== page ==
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A university degree provides a good start in the labour market

A university education provides an excellent basis for a successful start in the labour market. Unemployment among university graduates is lower than among graduates from other educational sectors. University degree programmes usually do not train students for a single profession, which is reflected in the diverse range of sectors in which students find jobs. University graduates have versatile skills and often end up working in a different sector from the one for which they obtained their degree.

Themes:
The range of degree programmes is changing with society
Graduates are finding work
Versatility in the labour market

 

 

The range of degree programmes is changing with society

 

Dutch universities offer approximately 400 Bachelor’s and 800 Master’s degree programmes. This is slightly fewer than ten years ago. Over this period, obsolete degree programmes have been terminated and new programmes have been introduced, including broad, multidisciplinary programmes and programmes in the area of data science. Universities are looking closely at what is happening in society and responding to it. They do this by adjusting the content and form of degree programmes, or by launching new programmes or new tracks within existing programmes. A new degree programme can be introduced only following a positive decision by the Higher Education Efficiency Committee (CDHO), which assesses whether there is room in the system for a new programme and whether the proposed programme meets a market need.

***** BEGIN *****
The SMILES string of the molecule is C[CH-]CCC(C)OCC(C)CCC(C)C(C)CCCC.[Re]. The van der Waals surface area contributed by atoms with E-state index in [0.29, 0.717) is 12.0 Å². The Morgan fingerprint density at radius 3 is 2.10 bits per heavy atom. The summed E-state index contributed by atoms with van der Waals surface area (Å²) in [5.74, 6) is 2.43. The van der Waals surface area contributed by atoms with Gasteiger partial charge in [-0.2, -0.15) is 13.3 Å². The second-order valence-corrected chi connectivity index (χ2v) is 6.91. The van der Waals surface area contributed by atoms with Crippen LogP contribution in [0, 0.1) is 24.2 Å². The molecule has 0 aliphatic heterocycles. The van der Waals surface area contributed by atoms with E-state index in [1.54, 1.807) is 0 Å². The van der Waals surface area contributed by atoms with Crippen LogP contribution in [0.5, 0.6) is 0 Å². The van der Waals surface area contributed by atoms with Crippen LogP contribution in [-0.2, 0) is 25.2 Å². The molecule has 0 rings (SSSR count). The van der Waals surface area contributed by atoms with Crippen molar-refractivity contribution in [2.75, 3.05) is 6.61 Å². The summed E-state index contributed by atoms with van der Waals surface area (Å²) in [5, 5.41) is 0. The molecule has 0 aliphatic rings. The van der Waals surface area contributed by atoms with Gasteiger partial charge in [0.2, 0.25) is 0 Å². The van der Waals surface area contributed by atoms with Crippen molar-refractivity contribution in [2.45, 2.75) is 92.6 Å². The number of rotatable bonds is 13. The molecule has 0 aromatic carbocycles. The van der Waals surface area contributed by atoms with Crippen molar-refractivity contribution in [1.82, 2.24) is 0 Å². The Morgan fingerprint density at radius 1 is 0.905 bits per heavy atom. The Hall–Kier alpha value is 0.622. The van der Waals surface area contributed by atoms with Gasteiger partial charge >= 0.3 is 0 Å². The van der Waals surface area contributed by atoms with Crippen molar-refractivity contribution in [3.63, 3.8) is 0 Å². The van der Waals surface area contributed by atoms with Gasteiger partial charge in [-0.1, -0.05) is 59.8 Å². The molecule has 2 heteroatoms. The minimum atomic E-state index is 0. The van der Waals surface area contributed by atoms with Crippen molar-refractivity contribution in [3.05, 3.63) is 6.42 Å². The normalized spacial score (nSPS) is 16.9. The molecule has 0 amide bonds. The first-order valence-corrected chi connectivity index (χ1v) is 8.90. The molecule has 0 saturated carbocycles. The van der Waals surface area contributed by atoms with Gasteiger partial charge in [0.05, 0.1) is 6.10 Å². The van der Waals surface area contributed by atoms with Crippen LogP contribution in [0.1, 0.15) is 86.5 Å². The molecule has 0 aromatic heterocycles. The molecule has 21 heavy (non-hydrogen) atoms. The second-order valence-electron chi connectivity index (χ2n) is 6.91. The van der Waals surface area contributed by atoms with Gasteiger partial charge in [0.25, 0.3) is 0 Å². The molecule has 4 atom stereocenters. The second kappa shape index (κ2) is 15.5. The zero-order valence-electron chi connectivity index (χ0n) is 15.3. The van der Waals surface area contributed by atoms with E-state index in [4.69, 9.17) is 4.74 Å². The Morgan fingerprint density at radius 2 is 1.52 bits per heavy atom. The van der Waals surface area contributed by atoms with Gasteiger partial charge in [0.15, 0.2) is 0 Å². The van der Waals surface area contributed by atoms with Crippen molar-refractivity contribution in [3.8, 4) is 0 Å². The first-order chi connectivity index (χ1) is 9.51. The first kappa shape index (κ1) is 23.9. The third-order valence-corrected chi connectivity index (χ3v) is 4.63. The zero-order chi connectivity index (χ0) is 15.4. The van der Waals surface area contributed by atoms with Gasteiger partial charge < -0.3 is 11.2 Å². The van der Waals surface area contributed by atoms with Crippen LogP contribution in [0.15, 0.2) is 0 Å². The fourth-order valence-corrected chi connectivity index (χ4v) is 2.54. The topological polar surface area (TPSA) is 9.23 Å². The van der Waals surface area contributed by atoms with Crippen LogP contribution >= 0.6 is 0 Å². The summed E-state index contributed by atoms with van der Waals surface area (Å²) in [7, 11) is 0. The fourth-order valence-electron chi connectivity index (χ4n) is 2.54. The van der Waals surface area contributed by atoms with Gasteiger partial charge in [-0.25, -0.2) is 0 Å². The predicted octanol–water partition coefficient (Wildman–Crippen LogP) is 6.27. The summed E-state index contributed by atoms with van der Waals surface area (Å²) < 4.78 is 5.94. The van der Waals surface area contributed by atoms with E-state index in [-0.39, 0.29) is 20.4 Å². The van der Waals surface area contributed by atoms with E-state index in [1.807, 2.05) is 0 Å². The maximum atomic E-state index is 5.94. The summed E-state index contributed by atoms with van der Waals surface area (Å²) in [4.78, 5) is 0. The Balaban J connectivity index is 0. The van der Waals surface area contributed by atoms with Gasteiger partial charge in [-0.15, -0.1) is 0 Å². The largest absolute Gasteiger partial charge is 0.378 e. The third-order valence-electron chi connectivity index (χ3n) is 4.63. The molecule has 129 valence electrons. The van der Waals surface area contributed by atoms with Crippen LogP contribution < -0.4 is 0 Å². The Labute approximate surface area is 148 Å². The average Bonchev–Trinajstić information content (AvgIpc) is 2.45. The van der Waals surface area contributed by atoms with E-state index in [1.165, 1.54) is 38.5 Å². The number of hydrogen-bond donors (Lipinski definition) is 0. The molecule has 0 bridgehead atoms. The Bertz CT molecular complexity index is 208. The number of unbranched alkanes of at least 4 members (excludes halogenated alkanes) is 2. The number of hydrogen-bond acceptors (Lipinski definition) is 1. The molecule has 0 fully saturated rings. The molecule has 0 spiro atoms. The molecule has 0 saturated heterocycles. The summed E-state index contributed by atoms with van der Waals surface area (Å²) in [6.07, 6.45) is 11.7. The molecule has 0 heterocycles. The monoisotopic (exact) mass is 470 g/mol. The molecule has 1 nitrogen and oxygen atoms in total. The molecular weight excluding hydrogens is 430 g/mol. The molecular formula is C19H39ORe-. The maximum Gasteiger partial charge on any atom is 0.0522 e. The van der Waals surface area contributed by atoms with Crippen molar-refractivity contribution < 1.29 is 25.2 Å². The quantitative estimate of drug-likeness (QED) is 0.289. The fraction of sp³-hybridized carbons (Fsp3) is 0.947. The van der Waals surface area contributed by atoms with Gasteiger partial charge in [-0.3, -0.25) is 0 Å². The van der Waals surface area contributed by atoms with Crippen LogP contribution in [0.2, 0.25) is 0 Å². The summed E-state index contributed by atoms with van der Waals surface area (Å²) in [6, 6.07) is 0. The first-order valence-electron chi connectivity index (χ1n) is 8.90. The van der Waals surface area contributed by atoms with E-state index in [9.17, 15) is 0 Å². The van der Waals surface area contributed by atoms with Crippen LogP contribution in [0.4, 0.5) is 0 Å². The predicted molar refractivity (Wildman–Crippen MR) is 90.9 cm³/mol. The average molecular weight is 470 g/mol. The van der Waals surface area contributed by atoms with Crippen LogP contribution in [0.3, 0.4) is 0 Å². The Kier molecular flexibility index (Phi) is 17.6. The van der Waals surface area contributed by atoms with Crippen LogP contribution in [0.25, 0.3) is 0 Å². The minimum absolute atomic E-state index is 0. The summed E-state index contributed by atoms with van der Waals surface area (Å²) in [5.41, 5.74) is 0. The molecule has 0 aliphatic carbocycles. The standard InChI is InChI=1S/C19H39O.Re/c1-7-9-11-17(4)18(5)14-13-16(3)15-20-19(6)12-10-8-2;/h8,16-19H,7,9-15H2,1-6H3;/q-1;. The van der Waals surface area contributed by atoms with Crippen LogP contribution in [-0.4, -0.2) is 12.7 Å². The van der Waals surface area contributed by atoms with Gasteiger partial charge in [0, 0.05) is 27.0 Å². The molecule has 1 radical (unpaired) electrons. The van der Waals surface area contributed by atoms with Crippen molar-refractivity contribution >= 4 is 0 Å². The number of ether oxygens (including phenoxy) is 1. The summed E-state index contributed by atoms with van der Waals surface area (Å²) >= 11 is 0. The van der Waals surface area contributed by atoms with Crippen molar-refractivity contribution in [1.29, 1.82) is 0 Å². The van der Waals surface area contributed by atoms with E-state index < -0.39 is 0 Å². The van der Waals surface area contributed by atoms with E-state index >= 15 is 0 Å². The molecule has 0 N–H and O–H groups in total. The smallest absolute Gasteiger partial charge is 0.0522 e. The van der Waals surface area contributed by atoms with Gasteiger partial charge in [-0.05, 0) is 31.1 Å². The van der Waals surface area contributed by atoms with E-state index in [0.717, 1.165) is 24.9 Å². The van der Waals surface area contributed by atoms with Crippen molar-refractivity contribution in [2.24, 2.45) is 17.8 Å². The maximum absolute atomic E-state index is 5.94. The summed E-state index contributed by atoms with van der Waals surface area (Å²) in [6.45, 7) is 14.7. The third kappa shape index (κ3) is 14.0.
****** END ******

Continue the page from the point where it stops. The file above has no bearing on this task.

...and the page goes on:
Graduates are finding work

 

Unemployment among new graduates from research university degree programmes has fallen in recent years from 10% to 6%. 94% of research university graduates find paid employment of more than 12 hours per week within 18 months of graduation.

 

 

Moreover, youth unemployment in the Netherlands is low compared to other OECD countries.

 

 

Employers are generally pleased with the skill level of graduates: 91% of employers think the graduates they employ have the right skills (Eurobarometer).
  

Versatility in the labour market

 

When considering the connection between degree programmes and the labour market, people often look at the extent to which they ‘match’. If graduates do not end up in the sector for which their degree programme trained them, it is called a ‘horizontal mismatch’. However, in the context of university education, this term is not particularly useful. The vast majority of university degree programmes do not train students for a single profession or even a single sector. The primary goal of these degree programmes is to teach students academic skills which they can then apply in a wide range of professions and sectors.

 

 

The graph below shows that students from the various Higher Education and Research Plan (HOOP) areas end up in a diverse range of sectors.

 

 

It is also important to note that university graduates will help shape the labour market of the future, by starting companies and responding to new opportunities to create value within existing businesses. Universities therefore have an ambition to train not only people who can make a valuable contribution to society, but also those who will shape society itself.